i’m not going to waste the bytes to review it. you can check out the synopsis somewhere else (google or find your own trusted source). in fact, i’m not even going to say why i liked it, because most people would probably either disagree or deride me for it.
i will just ask, how can some people enjoy a movie that others hate with a passion? how is it that people whom we trust can recommend films, and yet they fall flat for us? i have many movie-going friends whose judgment i trust for the most part, and yet sometimes, they find foam-inspiring films that make me yawn. and vice-versa, of course – sometimes, the films that i really enjoy, for one reason or another, put other people to sleep or make them want to throw things.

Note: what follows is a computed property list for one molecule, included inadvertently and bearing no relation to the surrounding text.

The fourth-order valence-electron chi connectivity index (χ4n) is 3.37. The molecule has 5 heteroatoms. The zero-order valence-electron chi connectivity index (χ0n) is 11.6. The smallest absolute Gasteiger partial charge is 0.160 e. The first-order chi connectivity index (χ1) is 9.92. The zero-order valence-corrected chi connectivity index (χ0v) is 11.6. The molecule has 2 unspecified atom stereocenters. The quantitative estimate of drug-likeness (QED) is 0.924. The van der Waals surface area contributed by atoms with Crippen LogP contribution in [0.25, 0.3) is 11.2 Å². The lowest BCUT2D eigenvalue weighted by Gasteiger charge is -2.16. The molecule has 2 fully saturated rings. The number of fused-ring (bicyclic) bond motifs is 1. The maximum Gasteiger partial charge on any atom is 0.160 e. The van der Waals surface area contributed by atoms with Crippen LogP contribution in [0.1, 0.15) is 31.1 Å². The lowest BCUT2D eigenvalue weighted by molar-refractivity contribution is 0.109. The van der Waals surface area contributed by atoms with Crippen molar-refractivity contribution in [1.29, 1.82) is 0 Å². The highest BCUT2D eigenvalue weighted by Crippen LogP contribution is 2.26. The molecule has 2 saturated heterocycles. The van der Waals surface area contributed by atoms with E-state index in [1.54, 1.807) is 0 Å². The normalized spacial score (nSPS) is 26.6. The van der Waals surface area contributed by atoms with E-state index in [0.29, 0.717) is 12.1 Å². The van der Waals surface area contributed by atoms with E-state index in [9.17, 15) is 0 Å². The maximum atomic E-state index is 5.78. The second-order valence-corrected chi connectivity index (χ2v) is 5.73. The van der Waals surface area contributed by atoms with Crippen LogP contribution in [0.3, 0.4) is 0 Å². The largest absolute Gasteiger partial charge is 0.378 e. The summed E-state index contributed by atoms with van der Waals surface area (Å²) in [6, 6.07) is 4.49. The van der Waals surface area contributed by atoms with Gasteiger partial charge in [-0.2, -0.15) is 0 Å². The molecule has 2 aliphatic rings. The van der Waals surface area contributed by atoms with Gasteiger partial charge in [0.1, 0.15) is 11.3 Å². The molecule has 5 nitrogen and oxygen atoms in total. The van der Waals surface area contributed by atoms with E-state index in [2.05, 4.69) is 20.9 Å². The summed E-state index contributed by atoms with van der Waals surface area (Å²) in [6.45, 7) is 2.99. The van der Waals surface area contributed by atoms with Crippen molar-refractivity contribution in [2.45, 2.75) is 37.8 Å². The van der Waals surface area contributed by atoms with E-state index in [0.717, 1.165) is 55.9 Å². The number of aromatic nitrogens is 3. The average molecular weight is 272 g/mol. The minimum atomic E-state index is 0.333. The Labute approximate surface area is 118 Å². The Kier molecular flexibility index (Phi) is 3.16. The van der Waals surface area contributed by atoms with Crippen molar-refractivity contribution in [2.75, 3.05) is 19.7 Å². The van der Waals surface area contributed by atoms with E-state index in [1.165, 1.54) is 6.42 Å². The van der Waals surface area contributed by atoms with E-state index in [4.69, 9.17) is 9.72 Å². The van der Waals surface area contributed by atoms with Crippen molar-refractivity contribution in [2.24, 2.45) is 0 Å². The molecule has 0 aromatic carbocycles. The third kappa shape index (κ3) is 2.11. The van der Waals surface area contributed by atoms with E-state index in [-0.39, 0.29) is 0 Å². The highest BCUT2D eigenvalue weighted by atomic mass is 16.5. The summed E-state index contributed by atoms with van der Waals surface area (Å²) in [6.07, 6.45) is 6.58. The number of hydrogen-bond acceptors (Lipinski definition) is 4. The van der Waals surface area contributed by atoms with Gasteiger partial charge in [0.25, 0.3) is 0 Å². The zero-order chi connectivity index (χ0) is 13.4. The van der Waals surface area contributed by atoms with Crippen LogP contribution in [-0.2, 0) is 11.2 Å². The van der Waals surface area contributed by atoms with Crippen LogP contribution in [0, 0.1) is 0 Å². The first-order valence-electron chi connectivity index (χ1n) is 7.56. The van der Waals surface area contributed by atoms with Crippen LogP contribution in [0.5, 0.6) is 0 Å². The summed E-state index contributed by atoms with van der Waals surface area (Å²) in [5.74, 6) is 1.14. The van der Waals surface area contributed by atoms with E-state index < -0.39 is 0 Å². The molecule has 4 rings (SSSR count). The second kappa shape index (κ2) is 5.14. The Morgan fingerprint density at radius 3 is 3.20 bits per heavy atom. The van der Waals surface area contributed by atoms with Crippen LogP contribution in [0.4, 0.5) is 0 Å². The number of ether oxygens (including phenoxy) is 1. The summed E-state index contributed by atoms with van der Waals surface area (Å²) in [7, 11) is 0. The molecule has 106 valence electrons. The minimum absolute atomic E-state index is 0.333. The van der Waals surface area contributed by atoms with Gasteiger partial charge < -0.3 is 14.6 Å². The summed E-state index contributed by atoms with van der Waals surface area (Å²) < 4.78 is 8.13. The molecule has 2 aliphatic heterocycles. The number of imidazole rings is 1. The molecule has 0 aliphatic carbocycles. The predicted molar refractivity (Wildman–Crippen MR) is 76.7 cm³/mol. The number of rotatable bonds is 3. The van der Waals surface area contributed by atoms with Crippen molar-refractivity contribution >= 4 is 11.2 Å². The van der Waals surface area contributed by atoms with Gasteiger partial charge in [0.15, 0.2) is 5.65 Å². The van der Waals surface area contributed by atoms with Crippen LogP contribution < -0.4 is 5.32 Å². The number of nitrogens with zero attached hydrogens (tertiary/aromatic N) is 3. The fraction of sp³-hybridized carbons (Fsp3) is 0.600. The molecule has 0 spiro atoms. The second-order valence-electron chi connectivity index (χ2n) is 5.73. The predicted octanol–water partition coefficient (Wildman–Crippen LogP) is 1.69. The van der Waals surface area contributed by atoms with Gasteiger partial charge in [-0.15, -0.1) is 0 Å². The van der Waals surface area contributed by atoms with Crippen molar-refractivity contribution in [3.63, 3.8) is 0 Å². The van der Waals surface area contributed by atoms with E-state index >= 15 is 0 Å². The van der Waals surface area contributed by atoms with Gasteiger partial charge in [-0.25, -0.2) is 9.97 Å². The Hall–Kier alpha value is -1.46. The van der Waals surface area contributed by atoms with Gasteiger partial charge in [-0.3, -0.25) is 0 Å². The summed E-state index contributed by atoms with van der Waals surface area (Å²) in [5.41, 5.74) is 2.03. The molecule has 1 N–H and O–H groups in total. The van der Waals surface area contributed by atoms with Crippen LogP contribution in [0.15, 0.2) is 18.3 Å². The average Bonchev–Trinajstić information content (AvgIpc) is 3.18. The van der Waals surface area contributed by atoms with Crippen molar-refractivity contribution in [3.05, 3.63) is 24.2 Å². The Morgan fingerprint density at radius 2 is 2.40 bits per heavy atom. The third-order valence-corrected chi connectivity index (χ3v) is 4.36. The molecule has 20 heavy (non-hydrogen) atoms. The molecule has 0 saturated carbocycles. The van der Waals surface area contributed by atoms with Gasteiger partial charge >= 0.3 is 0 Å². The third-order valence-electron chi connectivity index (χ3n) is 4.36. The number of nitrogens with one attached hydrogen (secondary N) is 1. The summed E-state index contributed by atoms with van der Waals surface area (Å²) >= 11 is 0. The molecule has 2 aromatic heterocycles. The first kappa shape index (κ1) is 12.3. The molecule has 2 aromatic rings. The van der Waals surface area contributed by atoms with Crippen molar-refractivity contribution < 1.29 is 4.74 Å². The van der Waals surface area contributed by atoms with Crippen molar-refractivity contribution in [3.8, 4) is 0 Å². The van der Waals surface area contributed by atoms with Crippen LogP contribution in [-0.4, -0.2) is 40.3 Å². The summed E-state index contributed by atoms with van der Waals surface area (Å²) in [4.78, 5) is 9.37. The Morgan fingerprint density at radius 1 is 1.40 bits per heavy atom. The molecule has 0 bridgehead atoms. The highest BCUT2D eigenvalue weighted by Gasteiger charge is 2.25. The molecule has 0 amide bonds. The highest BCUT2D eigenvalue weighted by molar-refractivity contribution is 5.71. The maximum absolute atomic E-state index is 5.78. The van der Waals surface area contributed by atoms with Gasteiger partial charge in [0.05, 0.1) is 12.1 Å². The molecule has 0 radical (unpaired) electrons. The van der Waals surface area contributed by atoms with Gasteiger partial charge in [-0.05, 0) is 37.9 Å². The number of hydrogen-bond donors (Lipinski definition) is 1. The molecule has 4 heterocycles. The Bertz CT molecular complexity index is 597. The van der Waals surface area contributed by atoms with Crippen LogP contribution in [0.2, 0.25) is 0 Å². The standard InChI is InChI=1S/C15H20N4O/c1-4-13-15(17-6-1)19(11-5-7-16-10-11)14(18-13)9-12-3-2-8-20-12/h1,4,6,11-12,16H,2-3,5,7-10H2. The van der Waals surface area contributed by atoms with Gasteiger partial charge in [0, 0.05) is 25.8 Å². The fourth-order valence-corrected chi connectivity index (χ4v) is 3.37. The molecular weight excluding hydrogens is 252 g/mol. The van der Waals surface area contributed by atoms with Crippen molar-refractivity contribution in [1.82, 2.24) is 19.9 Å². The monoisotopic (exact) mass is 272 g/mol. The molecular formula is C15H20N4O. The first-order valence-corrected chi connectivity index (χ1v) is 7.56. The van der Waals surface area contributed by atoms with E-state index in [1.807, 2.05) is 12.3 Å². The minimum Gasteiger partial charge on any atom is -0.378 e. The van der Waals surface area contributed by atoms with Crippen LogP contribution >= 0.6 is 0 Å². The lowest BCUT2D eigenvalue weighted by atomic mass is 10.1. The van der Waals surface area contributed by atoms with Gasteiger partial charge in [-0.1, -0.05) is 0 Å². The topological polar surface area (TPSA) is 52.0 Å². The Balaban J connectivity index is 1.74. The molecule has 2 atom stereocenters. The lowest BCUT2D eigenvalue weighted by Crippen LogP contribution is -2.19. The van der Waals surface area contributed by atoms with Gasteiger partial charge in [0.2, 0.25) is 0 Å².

film (or movies) are an impossible combination of things. they are a simulacrum, and yet they can transcend simulation into the space of fantasy. they combine the visual and the auditory with storytelling and performance. they take ideas and smash them together like a celluloid collider, hoping that some new particle is created. sometimes it is, sometimes it isn’t. it seems to depend on the viewer.
so the next time someone recommends a movie to you, and you watch it and think it’s terrible, think twice before you discount their next recommendation. when it comes to movies, you never know…
i finally got around to seeing steven soderbergh’s remake of solaris this weekend. i must admit to enough reservations to fill a hotel, but after recommendations from trusted cinematic advisors, i decided to take the plunge.
the original solaris, directed by andrei tarkovsky, is considered a true (cult) classic, not just within the science fiction genre, but in general. it’s profound, beautiful, frustrating, very long, and ultimately completely mysterious. in other words, it’s a great russian film.
so how does soderbergh’s version compare? or does it?